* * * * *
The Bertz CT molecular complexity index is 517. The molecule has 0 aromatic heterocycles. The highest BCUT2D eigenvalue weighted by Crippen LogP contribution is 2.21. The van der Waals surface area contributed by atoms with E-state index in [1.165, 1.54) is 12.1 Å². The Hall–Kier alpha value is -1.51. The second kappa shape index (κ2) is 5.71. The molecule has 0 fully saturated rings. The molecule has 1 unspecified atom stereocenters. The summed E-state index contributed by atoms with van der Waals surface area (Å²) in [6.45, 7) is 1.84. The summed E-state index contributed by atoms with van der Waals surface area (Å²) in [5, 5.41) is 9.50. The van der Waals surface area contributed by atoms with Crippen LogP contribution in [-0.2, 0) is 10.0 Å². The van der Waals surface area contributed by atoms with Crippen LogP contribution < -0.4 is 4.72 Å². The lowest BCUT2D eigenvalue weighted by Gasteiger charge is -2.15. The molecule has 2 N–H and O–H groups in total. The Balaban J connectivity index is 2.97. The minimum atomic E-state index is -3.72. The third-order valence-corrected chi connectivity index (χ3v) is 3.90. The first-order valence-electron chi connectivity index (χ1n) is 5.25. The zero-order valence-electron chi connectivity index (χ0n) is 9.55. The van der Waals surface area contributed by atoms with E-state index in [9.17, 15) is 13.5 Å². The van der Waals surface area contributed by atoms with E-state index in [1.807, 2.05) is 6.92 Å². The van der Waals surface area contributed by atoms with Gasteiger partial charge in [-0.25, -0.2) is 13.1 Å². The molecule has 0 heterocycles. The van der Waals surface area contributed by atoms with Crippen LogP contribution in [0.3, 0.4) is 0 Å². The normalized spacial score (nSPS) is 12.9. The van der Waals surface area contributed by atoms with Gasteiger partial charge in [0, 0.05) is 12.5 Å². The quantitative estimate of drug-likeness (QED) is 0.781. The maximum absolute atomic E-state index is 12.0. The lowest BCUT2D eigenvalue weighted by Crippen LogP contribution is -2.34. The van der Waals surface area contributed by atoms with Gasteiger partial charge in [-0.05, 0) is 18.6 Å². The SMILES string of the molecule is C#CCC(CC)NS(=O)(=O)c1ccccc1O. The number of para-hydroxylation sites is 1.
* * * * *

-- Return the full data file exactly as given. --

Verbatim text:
The Bertz CT molecular complexity index is 517. The molecule has 0 aromatic heterocycles. The highest BCUT2D eigenvalue weighted by Crippen LogP contribution is 2.21. The van der Waals surface area contributed by atoms with E-state index in [1.165, 1.54) is 12.1 Å². The Hall–Kier alpha value is -1.51. The second kappa shape index (κ2) is 5.71. The molecule has 0 fully saturated rings. The molecule has 1 unspecified atom stereocenters. The summed E-state index contributed by atoms with van der Waals surface area (Å²) in [6.45, 7) is 1.84. The summed E-state index contributed by atoms with van der Waals surface area (Å²) in [5, 5.41) is 9.50. The van der Waals surface area contributed by atoms with Crippen LogP contribution in [-0.2, 0) is 10.0 Å². The van der Waals surface area contributed by atoms with Crippen LogP contribution < -0.4 is 4.72 Å². The lowest BCUT2D eigenvalue weighted by Gasteiger charge is -2.15. The molecule has 2 N–H and O–H groups in total. The Balaban J connectivity index is 2.97. The minimum atomic E-state index is -3.72. The third-order valence-corrected chi connectivity index (χ3v) is 3.90. The first-order valence-electron chi connectivity index (χ1n) is 5.25. The zero-order valence-electron chi connectivity index (χ0n) is 9.55. The van der Waals surface area contributed by atoms with E-state index in [9.17, 15) is 13.5 Å². The van der Waals surface area contributed by atoms with E-state index in [1.807, 2.05) is 6.92 Å². The van der Waals surface area contributed by atoms with Gasteiger partial charge in [-0.25, -0.2) is 13.1 Å². The molecule has 0 heterocycles. The van der Waals surface area contributed by atoms with Crippen LogP contribution in [0.3, 0.4) is 0 Å². The normalized spacial score (nSPS) is 12.9. The van der Waals surface area contributed by atoms with Gasteiger partial charge in [0, 0.05) is 12.5 Å². The quantitative estimate of drug-likeness (QED) is 0.781. The maximum absolute atomic E-state index is 12.0. The lowest BCUT2D eigenvalue weighted by Crippen LogP contribution is -2.34. The van der Waals surface area contributed by atoms with Gasteiger partial charge in [-0.05, 0) is 18.6 Å². The SMILES string of the molecule is C#CCC(CC)NS(=O)(=O)c1ccccc1O. The number of para-hydroxylation sites is 1.